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November 1, 2016

[liveblog][bkc] Paola Villarreal on Public Interest in Data Science

I’m at a Berkman Klein Center lunch time talk by Paola Villarreal [twitter: paw], a BKC fellow, on “Public Interest in Data Science.” (Paola points to a github page for her project info.)

NOTE: Live-blogging. Getting things wrong. Missing points. Omitting key information. Introducing artificial choppiness. Over-emphasizing small matters. Paraphrasing badly. Not running a spellpchecker. Mangling other people’s ideas and words. You are warned, people.


Public interest, she says, is the effecting of changes in social policies in the interest of the public, especially for the underdog. Data science extracts knowledge and insight from data in various forms, using math, statistics, research, info science and computer science. “What happens if you put data and tech in the hands of civil liberties orgs, human rights activists, media outlets”What happens if you put data and tech in the hands of civil liberties orgs, human rights activists, media outlets, and governments? How might this effect liberty, justice, equality, and transparency and accountability?


She is going to talk about the Data for Justice project, which is supported by the Ford Foundation, the ACLU, and the Mozilla Foundation. The aim is to empower lawyers and advocates to make data-supported cases for improving justice in their communities.


The process: get the data, normalize it, process it, analyze it, visualize it … and then socialize it, inform change, and make it last! She cautions that it is crucial to make sure that you’ve identified the affected communities and that they’re involved in generating a solution. All the stakeholders should be involved in co-designing the solution.


Paola talks about the Annie Dookhan case. Dookhan was a chemist at a Massachusetts crime lab, who falsified evidence, possibly affecting 24,000 cases. Paola shows a table of data: the percentage of adults and juveniles convicted in drug cases and those whose evidence went through Dookhan. It’s a very high number: in some counties, over 25% of the drug convictions used possibly falsified data from Dookhan.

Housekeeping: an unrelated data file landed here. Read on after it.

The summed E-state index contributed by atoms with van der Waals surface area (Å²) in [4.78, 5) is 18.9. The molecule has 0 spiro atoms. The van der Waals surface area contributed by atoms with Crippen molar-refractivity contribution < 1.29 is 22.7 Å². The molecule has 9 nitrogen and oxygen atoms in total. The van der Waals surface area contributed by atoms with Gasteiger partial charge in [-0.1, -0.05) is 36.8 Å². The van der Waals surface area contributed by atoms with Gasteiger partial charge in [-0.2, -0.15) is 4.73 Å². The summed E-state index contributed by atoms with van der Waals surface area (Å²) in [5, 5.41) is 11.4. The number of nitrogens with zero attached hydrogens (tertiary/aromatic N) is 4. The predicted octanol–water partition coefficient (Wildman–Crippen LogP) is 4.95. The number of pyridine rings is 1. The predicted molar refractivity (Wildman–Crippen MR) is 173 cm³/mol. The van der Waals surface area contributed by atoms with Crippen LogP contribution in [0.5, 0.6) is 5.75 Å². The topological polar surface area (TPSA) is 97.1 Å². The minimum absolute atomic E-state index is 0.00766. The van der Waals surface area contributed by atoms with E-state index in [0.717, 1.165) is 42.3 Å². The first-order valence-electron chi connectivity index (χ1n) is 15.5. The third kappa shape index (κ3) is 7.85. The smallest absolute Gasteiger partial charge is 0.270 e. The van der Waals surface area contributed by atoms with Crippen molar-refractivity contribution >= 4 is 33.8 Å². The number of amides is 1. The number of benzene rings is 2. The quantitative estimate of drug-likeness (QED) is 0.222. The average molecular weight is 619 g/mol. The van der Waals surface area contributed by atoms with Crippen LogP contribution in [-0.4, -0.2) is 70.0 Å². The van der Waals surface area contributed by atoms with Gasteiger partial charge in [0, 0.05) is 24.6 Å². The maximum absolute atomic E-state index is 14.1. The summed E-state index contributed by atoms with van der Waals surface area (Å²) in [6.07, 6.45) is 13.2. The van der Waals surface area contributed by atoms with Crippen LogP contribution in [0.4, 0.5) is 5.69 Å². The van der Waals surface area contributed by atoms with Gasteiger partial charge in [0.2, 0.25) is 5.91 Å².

She shows a map of Boston that shows that marijuana-related police interactions occur mainly where people of color live. She plays a clip from marijuana,justiceos.org.


She lists her toolkit, which includes R, Stata, PostGIS, Ant (Augmented Narrative Toolkit),
and Tableau


But what counts is having an impact, she says. That means reaching out to journalists, community organizers, authorities, and lawmakers.


She concludes that data and tech do not do anything by themselves, and data scientists are only one part of a team with a common goal. The intersection of law and data is important. She concludes: Data and tech in the hands of people working with and for the public interest can have an impact on people’s lives.


Q&A

Q: Why are communities not more often involved?


A: It’s hard. It’s expensive. And data scientists are often pretty far removed from community organizing.


Q: Much of the data you’re referring to are private. How do you manage privacy when sharing the data?


A: In the Dookhan case, the data was impounded, and I used security measures. The Boston maps showing where incidents occurred smudged the info across a grid of about half a mile.


A: Kate Crawford talks about how important Paola’s research was in the Dookhan case. “It’s really valuable for the ACLU to have a scientist working on data like this.”


Q: What happened to the people who were tried with Dookhan evidence?


A: [ann] Special magistrates and special hearings were set up…


Q: [charlie nesson] A MOOC is considering Yes on 4 (marijuana legalization ballot question) and someone asked if there is a relationship between cannabis reform and Black Lives Matter. And you’ve answered that question. It’s remarkable that BLM hasn’t cottoned on to cannabis reform as a sister issue.


Q: I’ve been reading Cathy O’Neil‘s Weapons of Math Destruction [me too!] and I’m wondering if you could talk about your passion for social justice as a data scientist.


A: I’m Mexican. I learned to code when I was 12 because I had access to the Internet. I started working as a web developer at 15, and a few years later I was director of IT for the president’s office. I reflected on how I got that opportunity, and the answer was that it was thanks to open source. That inspired me.


Q: We are not looking at what happens to black women. They get criminalized even more often than black men. Also, has anyone looked at questions of environmental justice?


Q: How can we tell if a visualization is valid or is propaganda? Are there organizations doing this?


A: Great question, and I don’t know how to answer it. We publish the code, but of course not everyone can understand it. I’m not using AI or Deep Learning; I’m keeping it simple.


Q: What’s the next big data set you’re going to work on?


A: (She shows a visualization tool she developed that explores police budgets.)


Q: How do you work with journalists? Do you bring them in early?


A: We haven’t had that much interaction with them yet.

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